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Theories Of Consumption Behaviour Notes

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Pip Reeve

10.02.2009 Describe and contrast the various theories of consumption behaviour.

Many economists have written about the theory of consumer behaviour in an attempt to interpret data on the relationship between income and consumption. In this essay I will explain the findings of six prominent economists in this area, and I will contrast the similarities and differences between their results. Firstly, I will discuss Keynes' General Theory which was published in 1936. Keynes had three main conjectures about the consumption function, which he made from casual observation and introspection, due to a lack of sophisticated technology and data which is available to economists today. The first of these conjectures is that the marginal propensity to consume is between zero and one. Keynes called this the 'fundamental psychological law' and this suggested that as income increased, consumption increased also, but not by as much as the increase in income. The second conjecture was that the average propensity to consume, which is the ratio between consumption and income, falls as income rises. This suggests that saving is a luxury good, and therefore the rich are more likely to save a higher proportion of their income. The third conjecture is that income is a primary determinant of consumption and interest rates are relatively unimportant. This contrasts with the classical economists who preceded Keynes who believed that a higher interest rate encouraged saving and discouraged consumption. Keynes stated that this could possibly be the case in theory but in the short run at least, interest rates are relatively unimportant in determining consumption. So, Keynes consumption function is:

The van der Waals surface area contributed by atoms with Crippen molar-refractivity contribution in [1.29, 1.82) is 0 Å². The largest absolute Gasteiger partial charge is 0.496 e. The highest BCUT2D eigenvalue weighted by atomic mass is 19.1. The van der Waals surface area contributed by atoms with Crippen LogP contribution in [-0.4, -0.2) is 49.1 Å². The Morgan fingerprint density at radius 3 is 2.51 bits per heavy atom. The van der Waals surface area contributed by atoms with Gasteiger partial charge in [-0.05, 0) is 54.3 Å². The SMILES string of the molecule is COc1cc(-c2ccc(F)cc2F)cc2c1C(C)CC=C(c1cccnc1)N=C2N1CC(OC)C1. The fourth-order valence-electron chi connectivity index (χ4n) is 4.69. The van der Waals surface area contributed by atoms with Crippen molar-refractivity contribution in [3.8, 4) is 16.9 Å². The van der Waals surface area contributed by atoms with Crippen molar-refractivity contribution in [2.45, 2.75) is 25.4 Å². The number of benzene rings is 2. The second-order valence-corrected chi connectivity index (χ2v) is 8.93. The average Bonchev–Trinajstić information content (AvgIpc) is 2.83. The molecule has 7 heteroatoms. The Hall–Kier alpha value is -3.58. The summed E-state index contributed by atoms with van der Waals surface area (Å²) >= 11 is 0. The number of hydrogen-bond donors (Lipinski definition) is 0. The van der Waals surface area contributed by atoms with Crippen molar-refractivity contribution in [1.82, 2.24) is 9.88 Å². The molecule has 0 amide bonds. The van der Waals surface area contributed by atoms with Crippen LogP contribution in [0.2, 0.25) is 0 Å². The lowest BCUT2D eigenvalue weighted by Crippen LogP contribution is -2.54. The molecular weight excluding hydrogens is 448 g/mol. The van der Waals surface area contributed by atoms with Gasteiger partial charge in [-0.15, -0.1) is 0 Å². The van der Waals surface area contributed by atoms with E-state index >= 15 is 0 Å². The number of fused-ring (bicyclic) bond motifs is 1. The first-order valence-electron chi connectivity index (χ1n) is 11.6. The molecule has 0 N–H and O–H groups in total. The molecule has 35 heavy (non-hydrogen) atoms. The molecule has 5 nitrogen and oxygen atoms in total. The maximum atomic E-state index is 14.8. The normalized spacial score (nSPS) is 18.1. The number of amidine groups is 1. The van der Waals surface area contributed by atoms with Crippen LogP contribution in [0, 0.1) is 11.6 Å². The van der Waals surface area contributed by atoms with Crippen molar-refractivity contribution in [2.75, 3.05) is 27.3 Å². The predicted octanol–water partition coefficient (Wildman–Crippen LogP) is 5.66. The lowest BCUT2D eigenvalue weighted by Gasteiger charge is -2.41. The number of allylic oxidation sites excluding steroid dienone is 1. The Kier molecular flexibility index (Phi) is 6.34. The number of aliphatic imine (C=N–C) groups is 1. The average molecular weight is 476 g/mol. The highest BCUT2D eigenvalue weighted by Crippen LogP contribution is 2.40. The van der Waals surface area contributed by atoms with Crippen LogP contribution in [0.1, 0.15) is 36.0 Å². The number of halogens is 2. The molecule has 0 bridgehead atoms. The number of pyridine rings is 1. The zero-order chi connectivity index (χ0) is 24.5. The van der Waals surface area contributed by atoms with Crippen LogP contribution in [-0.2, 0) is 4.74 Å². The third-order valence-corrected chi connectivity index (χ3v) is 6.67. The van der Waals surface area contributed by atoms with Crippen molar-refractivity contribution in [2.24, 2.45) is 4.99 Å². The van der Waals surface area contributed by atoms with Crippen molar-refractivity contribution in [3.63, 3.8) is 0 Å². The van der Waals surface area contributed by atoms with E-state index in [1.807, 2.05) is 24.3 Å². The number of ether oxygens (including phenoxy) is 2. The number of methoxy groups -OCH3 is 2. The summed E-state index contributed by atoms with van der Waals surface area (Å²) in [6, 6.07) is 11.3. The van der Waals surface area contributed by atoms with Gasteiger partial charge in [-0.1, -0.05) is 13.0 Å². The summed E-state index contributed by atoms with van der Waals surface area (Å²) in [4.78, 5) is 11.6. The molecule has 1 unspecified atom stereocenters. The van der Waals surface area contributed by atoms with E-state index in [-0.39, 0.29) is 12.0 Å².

This means that Keynes believed that the average propensity to consume is:

The following graph shows these three conjectures:

At first, the empirical data suggested that Keynes consumption function was a good approximation of the relationship between consumption and income. The data showed how households with a higher income consumed more, so the marginal propensity to consume was greater than zero. Next, the data showed that households with a higher income saved more, so marginal propensity to

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